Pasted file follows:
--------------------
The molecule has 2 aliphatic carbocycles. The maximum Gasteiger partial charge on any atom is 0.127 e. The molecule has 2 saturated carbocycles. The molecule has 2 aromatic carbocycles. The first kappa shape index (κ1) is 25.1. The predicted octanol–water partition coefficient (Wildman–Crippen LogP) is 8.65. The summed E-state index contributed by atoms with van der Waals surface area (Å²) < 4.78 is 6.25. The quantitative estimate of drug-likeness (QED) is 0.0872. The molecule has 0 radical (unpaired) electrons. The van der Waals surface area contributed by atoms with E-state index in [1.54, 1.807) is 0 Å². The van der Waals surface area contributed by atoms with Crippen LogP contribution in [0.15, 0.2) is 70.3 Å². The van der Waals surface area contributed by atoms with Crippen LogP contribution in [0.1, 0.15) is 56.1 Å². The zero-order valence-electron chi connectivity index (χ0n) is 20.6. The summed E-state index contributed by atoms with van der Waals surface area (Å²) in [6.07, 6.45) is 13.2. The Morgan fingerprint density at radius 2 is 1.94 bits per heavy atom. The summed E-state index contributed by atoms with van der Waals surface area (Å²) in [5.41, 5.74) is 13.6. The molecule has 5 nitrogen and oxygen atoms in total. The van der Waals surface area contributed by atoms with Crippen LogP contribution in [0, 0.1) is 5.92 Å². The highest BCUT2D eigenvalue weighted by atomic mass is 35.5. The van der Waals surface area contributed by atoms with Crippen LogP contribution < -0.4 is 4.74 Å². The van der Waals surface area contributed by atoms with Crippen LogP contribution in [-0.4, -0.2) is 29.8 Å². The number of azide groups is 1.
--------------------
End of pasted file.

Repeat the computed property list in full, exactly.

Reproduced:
The molecule has 2 aliphatic carbocycles. The maximum Gasteiger partial charge on any atom is 0.127 e. The molecule has 2 saturated carbocycles. The molecule has 2 aromatic carbocycles. The first kappa shape index (κ1) is 25.1. The predicted octanol–water partition coefficient (Wildman–Crippen LogP) is 8.65. The summed E-state index contributed by atoms with van der Waals surface area (Å²) < 4.78 is 6.25. The quantitative estimate of drug-likeness (QED) is 0.0872. The molecule has 0 radical (unpaired) electrons. The van der Waals surface area contributed by atoms with E-state index in [1.54, 1.807) is 0 Å². The van der Waals surface area contributed by atoms with Crippen LogP contribution in [0.15, 0.2) is 70.3 Å². The van der Waals surface area contributed by atoms with Crippen LogP contribution in [0.1, 0.15) is 56.1 Å². The zero-order valence-electron chi connectivity index (χ0n) is 20.6. The summed E-state index contributed by atoms with van der Waals surface area (Å²) in [6.07, 6.45) is 13.2. The Morgan fingerprint density at radius 2 is 1.94 bits per heavy atom. The summed E-state index contributed by atoms with van der Waals surface area (Å²) in [5.41, 5.74) is 13.6. The molecule has 5 nitrogen and oxygen atoms in total. The van der Waals surface area contributed by atoms with Crippen LogP contribution in [0, 0.1) is 5.92 Å². The highest BCUT2D eigenvalue weighted by atomic mass is 35.5. The van der Waals surface area contributed by atoms with Crippen LogP contribution < -0.4 is 4.74 Å². The van der Waals surface area contributed by atoms with Crippen LogP contribution in [-0.4, -0.2) is 29.8 Å². The number of azide groups is 1.